“I still have the ration book I used to buy sweets from the shop next door” – Jenny


My memories of growing up in Cardiff are clearest from the age of around four to five years. We lived on North Road in the Maindy area of Cardiff with extended family, which consisted of my grandparents, an aunt and an uncle.  We had a front room, used for special events and which also housed the old piano which I would learn to play from the age of seven.  The middle room was where our family of four lived and it contained our table and chairs, easy chairs, the very large old radio, coal fireplace and gas cooker.  In an age where we want our space, I can only be amazed that we all fitted in there and never seemed to be aware of how small it must have been. The back room was where my grandparents lived. Upstairs, there were several bedrooms and this always seemed very big to me as a child. I used to love climbing the extra little set of stairs up to the attic room and from there we could see right into the Maindy stadium when sporting events took place.  Our little family had the front, very large bedroom for us all to sleep in and I do remember how cold it was in the winter, especially getting up in the morning.  It never took long to get dressed.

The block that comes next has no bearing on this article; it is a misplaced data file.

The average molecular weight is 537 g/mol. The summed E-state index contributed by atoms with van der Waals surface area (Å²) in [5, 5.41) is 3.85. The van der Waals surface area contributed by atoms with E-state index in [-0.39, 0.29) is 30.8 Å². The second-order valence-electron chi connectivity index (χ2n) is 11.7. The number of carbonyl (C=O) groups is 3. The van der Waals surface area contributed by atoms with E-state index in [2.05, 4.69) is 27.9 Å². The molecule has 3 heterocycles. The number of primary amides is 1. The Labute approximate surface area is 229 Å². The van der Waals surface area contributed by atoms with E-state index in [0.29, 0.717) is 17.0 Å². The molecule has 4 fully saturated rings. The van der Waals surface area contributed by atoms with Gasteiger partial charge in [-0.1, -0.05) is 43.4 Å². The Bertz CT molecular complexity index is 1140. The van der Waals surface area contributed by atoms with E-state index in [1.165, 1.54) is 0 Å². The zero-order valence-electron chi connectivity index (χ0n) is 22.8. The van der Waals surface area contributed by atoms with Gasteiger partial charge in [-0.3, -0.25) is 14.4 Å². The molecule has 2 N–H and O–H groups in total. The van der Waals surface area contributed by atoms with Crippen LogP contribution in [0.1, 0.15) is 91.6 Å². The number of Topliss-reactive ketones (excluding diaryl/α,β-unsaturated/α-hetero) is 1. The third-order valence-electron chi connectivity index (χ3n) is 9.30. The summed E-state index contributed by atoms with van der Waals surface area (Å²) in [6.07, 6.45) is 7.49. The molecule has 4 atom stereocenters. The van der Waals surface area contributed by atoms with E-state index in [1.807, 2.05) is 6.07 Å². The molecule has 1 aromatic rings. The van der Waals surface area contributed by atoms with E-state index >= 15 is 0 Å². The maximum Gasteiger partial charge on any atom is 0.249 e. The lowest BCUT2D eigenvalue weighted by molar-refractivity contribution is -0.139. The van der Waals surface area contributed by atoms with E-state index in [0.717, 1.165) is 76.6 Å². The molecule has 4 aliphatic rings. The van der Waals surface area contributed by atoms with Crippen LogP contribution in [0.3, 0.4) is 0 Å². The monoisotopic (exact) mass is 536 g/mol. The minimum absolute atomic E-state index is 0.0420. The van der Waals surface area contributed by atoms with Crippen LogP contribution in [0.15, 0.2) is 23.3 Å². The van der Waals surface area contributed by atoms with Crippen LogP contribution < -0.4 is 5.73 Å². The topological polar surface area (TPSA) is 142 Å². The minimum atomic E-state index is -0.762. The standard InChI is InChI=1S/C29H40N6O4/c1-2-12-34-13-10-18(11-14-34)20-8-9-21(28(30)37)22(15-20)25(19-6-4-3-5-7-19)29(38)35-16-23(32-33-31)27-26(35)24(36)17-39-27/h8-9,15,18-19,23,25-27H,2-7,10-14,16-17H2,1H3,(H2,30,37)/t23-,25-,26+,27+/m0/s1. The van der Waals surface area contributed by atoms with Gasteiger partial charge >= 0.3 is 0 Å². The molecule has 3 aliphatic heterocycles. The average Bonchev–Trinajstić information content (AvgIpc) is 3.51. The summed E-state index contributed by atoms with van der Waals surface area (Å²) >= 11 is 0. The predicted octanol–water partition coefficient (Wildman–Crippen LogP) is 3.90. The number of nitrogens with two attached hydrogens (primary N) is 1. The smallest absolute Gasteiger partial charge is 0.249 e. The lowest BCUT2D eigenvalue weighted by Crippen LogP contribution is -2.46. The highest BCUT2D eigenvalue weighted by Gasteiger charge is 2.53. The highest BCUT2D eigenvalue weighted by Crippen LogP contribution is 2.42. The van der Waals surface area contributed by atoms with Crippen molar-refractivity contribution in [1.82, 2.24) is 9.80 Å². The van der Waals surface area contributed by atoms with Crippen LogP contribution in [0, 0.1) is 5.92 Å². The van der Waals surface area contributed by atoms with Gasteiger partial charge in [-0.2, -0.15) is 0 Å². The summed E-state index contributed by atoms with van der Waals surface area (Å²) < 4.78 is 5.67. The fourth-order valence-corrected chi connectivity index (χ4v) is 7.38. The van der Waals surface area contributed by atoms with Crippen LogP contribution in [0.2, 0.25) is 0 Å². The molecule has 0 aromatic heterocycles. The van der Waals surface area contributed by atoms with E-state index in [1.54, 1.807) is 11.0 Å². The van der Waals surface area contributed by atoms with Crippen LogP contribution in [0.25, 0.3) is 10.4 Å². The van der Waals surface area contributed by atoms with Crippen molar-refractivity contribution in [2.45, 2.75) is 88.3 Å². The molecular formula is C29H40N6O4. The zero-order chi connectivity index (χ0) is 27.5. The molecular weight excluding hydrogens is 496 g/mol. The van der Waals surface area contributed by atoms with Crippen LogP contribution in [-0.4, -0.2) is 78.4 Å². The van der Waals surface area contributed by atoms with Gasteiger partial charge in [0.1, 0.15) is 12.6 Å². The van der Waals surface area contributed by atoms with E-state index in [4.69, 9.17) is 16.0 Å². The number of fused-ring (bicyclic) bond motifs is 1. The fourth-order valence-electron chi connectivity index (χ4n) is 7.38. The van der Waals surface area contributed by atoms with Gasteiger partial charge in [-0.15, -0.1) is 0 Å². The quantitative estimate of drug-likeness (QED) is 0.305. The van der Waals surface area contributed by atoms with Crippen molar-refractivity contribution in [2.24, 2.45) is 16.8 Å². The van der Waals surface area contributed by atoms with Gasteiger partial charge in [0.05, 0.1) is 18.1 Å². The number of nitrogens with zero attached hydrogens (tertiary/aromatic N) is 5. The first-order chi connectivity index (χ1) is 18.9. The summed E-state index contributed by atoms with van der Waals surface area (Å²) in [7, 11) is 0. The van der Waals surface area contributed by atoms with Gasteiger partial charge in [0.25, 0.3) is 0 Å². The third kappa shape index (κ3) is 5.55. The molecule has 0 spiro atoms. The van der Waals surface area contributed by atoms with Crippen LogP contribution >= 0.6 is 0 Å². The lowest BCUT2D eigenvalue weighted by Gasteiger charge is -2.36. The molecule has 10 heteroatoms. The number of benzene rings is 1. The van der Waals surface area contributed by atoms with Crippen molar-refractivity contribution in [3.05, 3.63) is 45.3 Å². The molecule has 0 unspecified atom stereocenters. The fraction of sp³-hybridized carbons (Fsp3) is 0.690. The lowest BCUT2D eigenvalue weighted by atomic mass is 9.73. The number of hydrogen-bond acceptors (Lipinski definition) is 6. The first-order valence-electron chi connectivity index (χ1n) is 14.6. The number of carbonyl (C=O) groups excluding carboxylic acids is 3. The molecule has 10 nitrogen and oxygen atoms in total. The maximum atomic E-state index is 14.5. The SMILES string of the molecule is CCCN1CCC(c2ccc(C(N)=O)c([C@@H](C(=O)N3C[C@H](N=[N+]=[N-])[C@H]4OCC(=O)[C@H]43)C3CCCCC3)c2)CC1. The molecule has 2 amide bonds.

One of the first personal events that I can clearly recall is the birth of my sister who, less than a year later, burned her arm and was taken to hospital. Her physical scars remain to this day but while they have faded somewhat my recollection of that day has not. I also clearly remember my first day at school, at the age of five. As I had had to wait until the actual day of my birthday to be able to attend, I was very keen to start in Allensbank Primary School.  The faces of some staff and children who were at the school with me still remain in my memory.  By the age of seven I was allowed to walk to school on my own, a freedom that children would rarely be given now.  From there I went to Cathays High School, which was just literally just across the road.  One day, as I sat at my desk in school, I watched a small plane as it circled outside my window and then crashed down into the road just next to my family home. The thing I remember most was how concerned I was about my mother’s safety and I asked to go home. The plane had tried to avoid the Maindy Stadium where a sports day was being held, with many children there.  It did manage to do this thankfully but unfortunately the occupants of the plane did not survive.  As I lived so close to where the plane came down, I was interviewed by a reporter from the South Wales Echo and remember how strange it was to see my name and account in the paper not long afterwards.